A team of authors led by Davide Piccini, PhD, of Siemens Healthcare and the University of Lausanne in Switzerland found that IQ-DCNN, a deep convolutional neural network designed to assess cardiac MR image quality, could achieve a comparable performance for assessing image quality and yielded precision that was in the range of human intraobserver and interobserver agreement.
"The proposed deep-learning framework can be used to compare image volumes that are reconstructed with different algorithms from the same acquisition and to select the image with the best quality," the researchers wrote.
The researchers trained and tested IQ-DCNN using 3D whole-heart cardiac MRI exams from 424 randomly selected patients referred for general clinical cardiac MRI to the University Hospital of Lausanne between 2013 and 2016. All studies were acquired on a Magnetom Aera 1.5-tesla MRI scanner (Siemens). Of the scans, 324 were utilized for training and 100 were set aside for testing.
This test set was also assessed by two readers; the first reader had 11 years of experience in coronary MR angiography and the second had six years of experience. The human readers scored the image quality on a scale of 0 (nondiagnostic) to 4 (excellent diagnostic value). The first reader also scored the images a second time more than one month after his original assessment.
The researchers then compared the IQ-DCNN's results with that of the readers. After performing regression analysis, the researchers determined that IQ-DCNN's performance was within the range of human intraobserver and interobserver agreement. It also had very good agreement (R2 = 0.78, κ = 0.67) with the human observer.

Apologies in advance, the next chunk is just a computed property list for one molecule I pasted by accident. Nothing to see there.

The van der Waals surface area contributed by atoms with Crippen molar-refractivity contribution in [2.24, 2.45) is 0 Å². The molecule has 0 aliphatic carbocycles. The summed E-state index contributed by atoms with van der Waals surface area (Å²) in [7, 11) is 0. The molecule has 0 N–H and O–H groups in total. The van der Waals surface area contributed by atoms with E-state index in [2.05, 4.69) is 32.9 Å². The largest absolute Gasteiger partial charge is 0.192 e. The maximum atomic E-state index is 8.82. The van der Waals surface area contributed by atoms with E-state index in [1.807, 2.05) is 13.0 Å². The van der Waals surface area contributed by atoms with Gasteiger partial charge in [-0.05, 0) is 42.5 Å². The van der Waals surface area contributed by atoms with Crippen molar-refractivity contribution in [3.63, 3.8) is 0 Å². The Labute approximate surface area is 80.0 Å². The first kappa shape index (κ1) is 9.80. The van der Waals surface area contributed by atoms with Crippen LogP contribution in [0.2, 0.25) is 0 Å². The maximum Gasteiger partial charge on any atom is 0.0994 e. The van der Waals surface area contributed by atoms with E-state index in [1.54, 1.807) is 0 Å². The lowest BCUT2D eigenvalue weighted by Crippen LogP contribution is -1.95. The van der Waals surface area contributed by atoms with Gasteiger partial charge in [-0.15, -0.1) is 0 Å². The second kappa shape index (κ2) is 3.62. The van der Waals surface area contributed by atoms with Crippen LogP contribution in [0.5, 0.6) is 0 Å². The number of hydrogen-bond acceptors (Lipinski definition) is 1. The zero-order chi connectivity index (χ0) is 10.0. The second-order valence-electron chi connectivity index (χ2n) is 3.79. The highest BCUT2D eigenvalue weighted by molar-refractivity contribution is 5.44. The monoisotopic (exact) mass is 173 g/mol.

To determine if the algorithm could be used to assess quality differences in the same dataset under different conditions, the researchers also explored the use of IQ-DCNN in combination with an iterative compressed sensing reconstruction process on 69 raw datasets. The model's image quality assessment during compressed sensing reconstruction also had very good agreement with the human expert, according to the authors.
Above and below are two examples of automated image quality assessment by IQ-DCNN during iterative compressed sensing reconstruction. The quality of the whole-heart image volumes corresponding to the four reconstructed respiratory phases is assessed at each iteration on the standard image quality scale of 0 (poor quality) to 4 (excellent). Phase 1 represents the most end-expiratory phase, while phase 4 refers to end-inspiration. All images courtesy of Radiology: Artificial Intelligence.
In a set of 16 datasets in which both the expert reader and IQ-DCNN evaluated the image quality differences between pairs of reconstructed respiratory phases, the algorithm agreed completely with human assessment in identifying the phase with the highest quality when there was a significant difference in image quality between the pairs.
"Applied to an iterative compressed sensing pipeline where different respiratory phases are reconstructed, the algorithm was not only capable of identifying improvements in image quality as a function of the increasing iterations but also as a function of the respiratory level," the authors wrote. "In all, our findings suggest that a variant of this algorithm may be exploited to define termination criteria of an iterative process to improve time efficiency and to help identify data with the least amount of motion blurring."
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